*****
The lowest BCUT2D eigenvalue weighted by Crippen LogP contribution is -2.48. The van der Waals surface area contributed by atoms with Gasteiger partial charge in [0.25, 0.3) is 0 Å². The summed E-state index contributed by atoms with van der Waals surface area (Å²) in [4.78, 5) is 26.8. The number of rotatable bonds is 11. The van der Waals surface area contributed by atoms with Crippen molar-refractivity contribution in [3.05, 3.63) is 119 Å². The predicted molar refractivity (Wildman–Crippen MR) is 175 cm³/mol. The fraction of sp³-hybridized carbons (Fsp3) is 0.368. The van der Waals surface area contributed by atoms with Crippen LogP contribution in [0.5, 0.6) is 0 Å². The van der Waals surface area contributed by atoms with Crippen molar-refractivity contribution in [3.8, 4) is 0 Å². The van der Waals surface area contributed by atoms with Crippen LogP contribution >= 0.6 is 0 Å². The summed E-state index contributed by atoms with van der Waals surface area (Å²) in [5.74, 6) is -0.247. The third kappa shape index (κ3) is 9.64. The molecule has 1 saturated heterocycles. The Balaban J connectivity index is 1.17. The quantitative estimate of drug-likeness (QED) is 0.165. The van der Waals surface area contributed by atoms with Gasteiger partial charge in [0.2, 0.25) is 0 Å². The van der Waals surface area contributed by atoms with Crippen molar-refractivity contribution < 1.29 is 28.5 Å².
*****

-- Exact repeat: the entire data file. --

The lowest BCUT2D eigenvalue weighted by Crippen LogP contribution is -2.48. The van der Waals surface area contributed by atoms with Gasteiger partial charge in [0.25, 0.3) is 0 Å². The summed E-state index contributed by atoms with van der Waals surface area (Å²) in [4.78, 5) is 26.8. The number of rotatable bonds is 11. The van der Waals surface area contributed by atoms with Crippen molar-refractivity contribution in [3.05, 3.63) is 119 Å². The predicted molar refractivity (Wildman–Crippen MR) is 175 cm³/mol. The fraction of sp³-hybridized carbons (Fsp3) is 0.368. The van der Waals surface area contributed by atoms with Crippen LogP contribution in [0.5, 0.6) is 0 Å². The van der Waals surface area contributed by atoms with Crippen molar-refractivity contribution in [3.8, 4) is 0 Å². The van der Waals surface area contributed by atoms with Crippen LogP contribution >= 0.6 is 0 Å². The summed E-state index contributed by atoms with van der Waals surface area (Å²) in [5.74, 6) is -0.247. The third kappa shape index (κ3) is 9.64. The molecule has 1 saturated heterocycles. The Balaban J connectivity index is 1.17. The quantitative estimate of drug-likeness (QED) is 0.165. The van der Waals surface area contributed by atoms with Gasteiger partial charge in [0.2, 0.25) is 0 Å². The van der Waals surface area contributed by atoms with Crippen molar-refractivity contribution < 1.29 is 28.5 Å².